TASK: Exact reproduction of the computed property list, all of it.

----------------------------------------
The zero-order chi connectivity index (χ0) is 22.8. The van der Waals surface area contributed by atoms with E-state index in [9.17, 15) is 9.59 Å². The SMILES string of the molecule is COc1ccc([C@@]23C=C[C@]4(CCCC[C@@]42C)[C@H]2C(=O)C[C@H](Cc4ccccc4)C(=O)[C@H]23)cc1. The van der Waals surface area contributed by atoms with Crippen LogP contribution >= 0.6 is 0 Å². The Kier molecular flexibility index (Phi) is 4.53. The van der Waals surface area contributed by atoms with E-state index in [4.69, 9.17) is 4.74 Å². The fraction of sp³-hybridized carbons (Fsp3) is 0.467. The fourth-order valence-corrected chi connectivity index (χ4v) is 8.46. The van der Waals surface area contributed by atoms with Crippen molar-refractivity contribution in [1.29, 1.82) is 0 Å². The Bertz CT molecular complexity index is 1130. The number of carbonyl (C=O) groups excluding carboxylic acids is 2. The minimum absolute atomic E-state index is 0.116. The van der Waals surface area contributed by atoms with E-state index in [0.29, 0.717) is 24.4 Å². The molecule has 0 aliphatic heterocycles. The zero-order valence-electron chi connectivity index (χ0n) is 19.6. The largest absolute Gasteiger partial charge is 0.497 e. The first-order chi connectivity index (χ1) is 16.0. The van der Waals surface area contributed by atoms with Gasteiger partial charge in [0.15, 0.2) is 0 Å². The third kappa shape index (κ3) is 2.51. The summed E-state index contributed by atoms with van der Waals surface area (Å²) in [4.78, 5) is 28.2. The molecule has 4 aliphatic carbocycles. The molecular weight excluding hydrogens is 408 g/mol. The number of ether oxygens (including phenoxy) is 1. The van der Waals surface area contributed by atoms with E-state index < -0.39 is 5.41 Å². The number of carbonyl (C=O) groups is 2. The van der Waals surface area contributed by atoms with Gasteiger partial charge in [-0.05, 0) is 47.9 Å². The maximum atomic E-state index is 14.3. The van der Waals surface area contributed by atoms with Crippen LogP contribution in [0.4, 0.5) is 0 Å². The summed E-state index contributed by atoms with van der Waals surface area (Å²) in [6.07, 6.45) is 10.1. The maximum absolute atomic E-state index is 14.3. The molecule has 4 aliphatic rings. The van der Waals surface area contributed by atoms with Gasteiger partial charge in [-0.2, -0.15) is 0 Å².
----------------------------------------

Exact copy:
The zero-order chi connectivity index (χ0) is 22.8. The van der Waals surface area contributed by atoms with E-state index in [9.17, 15) is 9.59 Å². The SMILES string of the molecule is COc1ccc([C@@]23C=C[C@]4(CCCC[C@@]42C)[C@H]2C(=O)C[C@H](Cc4ccccc4)C(=O)[C@H]23)cc1. The van der Waals surface area contributed by atoms with Crippen LogP contribution >= 0.6 is 0 Å². The Kier molecular flexibility index (Phi) is 4.53. The van der Waals surface area contributed by atoms with E-state index in [4.69, 9.17) is 4.74 Å². The fraction of sp³-hybridized carbons (Fsp3) is 0.467. The fourth-order valence-corrected chi connectivity index (χ4v) is 8.46. The van der Waals surface area contributed by atoms with Crippen molar-refractivity contribution in [1.29, 1.82) is 0 Å². The Bertz CT molecular complexity index is 1130. The number of carbonyl (C=O) groups excluding carboxylic acids is 2. The minimum absolute atomic E-state index is 0.116. The van der Waals surface area contributed by atoms with E-state index in [0.29, 0.717) is 24.4 Å². The molecule has 0 aliphatic heterocycles. The zero-order valence-electron chi connectivity index (χ0n) is 19.6. The largest absolute Gasteiger partial charge is 0.497 e. The first-order chi connectivity index (χ1) is 16.0. The van der Waals surface area contributed by atoms with Gasteiger partial charge in [0.15, 0.2) is 0 Å². The third kappa shape index (κ3) is 2.51. The summed E-state index contributed by atoms with van der Waals surface area (Å²) in [4.78, 5) is 28.2. The molecule has 4 aliphatic carbocycles. The molecular weight excluding hydrogens is 408 g/mol. The number of ether oxygens (including phenoxy) is 1. The van der Waals surface area contributed by atoms with E-state index < -0.39 is 5.41 Å². The number of carbonyl (C=O) groups is 2. The van der Waals surface area contributed by atoms with Gasteiger partial charge in [-0.05, 0) is 47.9 Å². The maximum atomic E-state index is 14.3. The van der Waals surface area contributed by atoms with Crippen LogP contribution in [0.4, 0.5) is 0 Å². The summed E-state index contributed by atoms with van der Waals surface area (Å²) in [6.07, 6.45) is 10.1. The maximum absolute atomic E-state index is 14.3. The molecule has 4 aliphatic rings. The van der Waals surface area contributed by atoms with Gasteiger partial charge in [-0.2, -0.15) is 0 Å².